Do you love radio? Hashtag it!
Farm Radio International is running an #iloveradio campaign in conjunction with World Radio Day, which is observed Monday (Feb. 13) by UNESCO.
The non-profit farm group, based in Canada, serves African farming families and rural communities through radio to fight poverty and “food insecurity.” It says it works in partnership with some 650 stations in 40 countries to reach tens of millions of small-scale farmers.
“We’re running a special social media campaign using a tool called Thunderclap to get people to share their love for radio on World Radio Day,” Senior Communications Officer Katherine Walraven told Radio World in an email.
“Basically, Thunderclap allows people to pledge a tweet, Facebook post or Tumblr post to be shared alongside all other supporters’ messages at a specific time in the future. It’s completely secure, posting a single, one-time message on someone’s behalf. Think of it like an ‘online flash mob’ that helps a message get noticed.”
The goal is to get people to share why they love radio on Feb. 13 by using hashtag #iloveradio.
Respondents are directed to visit the World Radio Day Thunderclap and click “Support with Twitter,”“Support with Facebook,” or “Support with Tumblr.” They can customize the message with personal reasons for loving radio.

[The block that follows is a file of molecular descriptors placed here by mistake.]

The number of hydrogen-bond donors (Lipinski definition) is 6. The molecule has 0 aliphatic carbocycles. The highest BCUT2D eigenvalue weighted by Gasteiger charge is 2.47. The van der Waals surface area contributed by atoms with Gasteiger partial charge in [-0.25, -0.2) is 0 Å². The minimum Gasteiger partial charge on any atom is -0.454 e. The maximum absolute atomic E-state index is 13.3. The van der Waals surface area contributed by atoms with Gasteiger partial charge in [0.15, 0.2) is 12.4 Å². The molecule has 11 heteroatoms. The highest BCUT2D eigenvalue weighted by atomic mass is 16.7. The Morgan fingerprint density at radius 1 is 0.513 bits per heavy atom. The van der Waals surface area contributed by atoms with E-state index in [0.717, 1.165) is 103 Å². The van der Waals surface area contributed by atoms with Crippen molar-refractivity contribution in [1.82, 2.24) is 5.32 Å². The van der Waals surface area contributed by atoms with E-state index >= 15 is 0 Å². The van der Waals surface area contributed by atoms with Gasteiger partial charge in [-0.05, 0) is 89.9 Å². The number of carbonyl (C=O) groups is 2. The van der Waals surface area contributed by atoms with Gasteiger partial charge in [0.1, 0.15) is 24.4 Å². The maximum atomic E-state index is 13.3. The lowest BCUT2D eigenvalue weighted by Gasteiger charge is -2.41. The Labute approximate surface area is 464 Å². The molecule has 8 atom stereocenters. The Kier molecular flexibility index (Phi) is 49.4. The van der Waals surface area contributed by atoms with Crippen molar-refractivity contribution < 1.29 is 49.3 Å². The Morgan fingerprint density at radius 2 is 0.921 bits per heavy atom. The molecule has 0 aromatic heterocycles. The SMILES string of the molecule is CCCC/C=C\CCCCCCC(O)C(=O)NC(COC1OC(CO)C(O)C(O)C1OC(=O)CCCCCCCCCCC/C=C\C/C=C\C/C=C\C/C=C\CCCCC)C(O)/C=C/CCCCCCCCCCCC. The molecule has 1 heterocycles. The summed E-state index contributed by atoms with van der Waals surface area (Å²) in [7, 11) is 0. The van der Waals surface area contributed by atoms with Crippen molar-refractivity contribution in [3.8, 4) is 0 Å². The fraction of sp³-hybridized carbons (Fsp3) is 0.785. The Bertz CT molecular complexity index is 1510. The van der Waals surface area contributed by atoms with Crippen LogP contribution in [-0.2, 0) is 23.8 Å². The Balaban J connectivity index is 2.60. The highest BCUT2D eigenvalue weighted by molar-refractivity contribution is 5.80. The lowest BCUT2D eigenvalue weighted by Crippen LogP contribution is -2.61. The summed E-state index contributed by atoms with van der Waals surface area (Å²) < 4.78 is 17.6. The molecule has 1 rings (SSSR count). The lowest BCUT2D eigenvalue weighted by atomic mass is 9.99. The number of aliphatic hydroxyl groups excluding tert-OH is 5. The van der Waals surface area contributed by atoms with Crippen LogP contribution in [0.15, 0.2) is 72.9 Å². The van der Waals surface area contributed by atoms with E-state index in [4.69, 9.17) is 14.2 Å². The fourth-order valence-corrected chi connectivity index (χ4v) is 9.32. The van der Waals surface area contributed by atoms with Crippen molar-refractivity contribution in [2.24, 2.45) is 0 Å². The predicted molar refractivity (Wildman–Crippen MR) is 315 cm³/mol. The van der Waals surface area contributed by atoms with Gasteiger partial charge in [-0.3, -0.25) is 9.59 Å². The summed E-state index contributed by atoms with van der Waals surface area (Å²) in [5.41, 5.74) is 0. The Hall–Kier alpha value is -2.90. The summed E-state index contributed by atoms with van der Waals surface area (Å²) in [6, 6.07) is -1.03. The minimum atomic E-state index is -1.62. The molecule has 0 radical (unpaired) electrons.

In a separate initiative, Farm Radio International is conducting a global mobile poll about radio with results streamed online in real time, also as part of World Radio Day and in collaboration with UNESCO.
The Uliza tool allows poll results to be visualized through a digital dashboard. Poll responses and audio messages from radio listeners will be shared live online on World Radio Day via the World Radio Day website. The poll line is open now; respondents are asked to dial 1-866-947-7206 in Canada, or +1-647-492-4611 elsewhere, answer multiple choice questions and then share a voice message about what radio has done for them.
World Radio Day was first celebrated in 2012, following its declaration by the UNESCO General Conference. It was subsequently adopted as an International Day by the United Nations General Assembly. In 2016, some 380 World Radio Day events were held in 80 countries.